Barefoot athletic shoes are generally considered to be those athletic shoes that have the most minimal design features as well as materials that you might as well be running without footwear.

The phrase ‘barefoot running shoes’ is somewhat of an oddity since you can not be running barefoot and in running footwear simultaneously, unless you count not putting on hosiery in running shoes as being barefoot inside running shoes!

Having said that, ‘barefoot running shoes’ are “footwear” that are as near as you can to being barefoot while still using shoes. Barefoot running shoes have minimal design features along with minimum materials and next to absolutely nothing for the midsole. They’re only a covering for the foot, probably to safeguard the foot from the ground while still allowing the athletes to be as near to getting barefoot as you possibly can. Concerning if these footwear truly make that happen is without a doubt open to debate and the research evidence is that the running gait from the minimalist barefoot running shoes is somewhat dissimilar to a true barefoot running technique.

You cannot assume all barefoot running shoes could be thought of as being “barefoot” or “minimalist” by advocates of barefoot running as many models and brands of these types of running footwear may have a number of features added such as, for instance, a 5 millimetre sole height for the midsole, which is a good deal less than standard running footwear, yet perhaps not close enough to be looked at as permitting a barefoot running technique. This just shows that over the rather wide assortment of running footwear you will find extremes in the various design characteristics which you can use to match as to what every individual athlete requires. This assortment of design features involves the drop (the difference between the heel to toe size of the midsole), the stack elevation (thickness with the sole), flexibleness, and motion control attributes (inside post as well as rigid back heel counter). At one end of the opposites of each and every of those design features are what would be considered a barefoot running shoe.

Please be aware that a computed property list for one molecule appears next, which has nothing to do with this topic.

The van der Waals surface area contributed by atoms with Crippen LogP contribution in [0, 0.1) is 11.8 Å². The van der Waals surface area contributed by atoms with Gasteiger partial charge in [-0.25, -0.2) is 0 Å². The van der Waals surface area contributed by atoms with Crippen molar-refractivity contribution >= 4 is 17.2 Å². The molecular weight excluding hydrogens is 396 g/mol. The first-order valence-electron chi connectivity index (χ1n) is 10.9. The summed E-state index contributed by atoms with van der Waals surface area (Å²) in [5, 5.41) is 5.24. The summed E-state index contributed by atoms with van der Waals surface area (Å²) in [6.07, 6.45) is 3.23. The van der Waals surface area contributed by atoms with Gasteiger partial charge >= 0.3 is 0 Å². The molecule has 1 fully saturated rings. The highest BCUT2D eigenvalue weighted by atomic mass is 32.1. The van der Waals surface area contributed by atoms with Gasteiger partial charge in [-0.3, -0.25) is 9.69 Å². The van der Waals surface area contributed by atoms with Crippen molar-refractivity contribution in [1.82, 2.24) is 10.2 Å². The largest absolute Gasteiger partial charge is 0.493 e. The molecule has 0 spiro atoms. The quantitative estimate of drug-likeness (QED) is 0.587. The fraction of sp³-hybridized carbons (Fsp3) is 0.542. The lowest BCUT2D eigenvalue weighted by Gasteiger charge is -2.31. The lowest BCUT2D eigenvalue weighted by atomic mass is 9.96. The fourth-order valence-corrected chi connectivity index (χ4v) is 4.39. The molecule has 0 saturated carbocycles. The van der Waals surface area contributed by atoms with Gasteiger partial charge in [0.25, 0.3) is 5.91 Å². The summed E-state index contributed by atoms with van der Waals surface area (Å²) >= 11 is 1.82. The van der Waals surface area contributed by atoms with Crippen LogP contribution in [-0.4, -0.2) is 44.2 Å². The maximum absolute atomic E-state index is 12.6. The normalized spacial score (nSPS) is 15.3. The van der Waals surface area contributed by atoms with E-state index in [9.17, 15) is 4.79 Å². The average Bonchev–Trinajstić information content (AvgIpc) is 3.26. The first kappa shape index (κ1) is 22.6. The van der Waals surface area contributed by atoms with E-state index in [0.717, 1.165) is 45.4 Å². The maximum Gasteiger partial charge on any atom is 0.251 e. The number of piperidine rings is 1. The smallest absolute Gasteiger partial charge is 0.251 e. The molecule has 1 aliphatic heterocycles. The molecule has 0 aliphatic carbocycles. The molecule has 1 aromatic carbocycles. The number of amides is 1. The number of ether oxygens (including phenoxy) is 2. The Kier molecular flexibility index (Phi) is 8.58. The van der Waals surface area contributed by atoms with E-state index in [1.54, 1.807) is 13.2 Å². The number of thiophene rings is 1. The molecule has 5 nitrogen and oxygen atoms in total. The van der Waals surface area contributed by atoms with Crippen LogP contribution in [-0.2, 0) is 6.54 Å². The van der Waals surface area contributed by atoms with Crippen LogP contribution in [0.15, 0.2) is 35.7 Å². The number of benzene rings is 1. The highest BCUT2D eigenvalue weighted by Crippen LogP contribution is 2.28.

In regards to if you need to use or run in barefoot running footwear or otherwise, that’s a different concern. They aren’t without having there concerns and will have a lengthy duration of adaptation to get used to training with them. The advocates of such kinds of running shoes propose that a runner gets less injuries running using the more minimal running shoes, but this is contradicted by the true scientific data. Evidence is always that the overuse injury rates in runners using more minimalist running footwear is the same as those runners who are running with the more cushioned athletic shoes.


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Barefoot Running: How to Run Light and Free by Getting in Touch with the Earth
  • Sandler, Michael (Author)
  • English (Publication Language)
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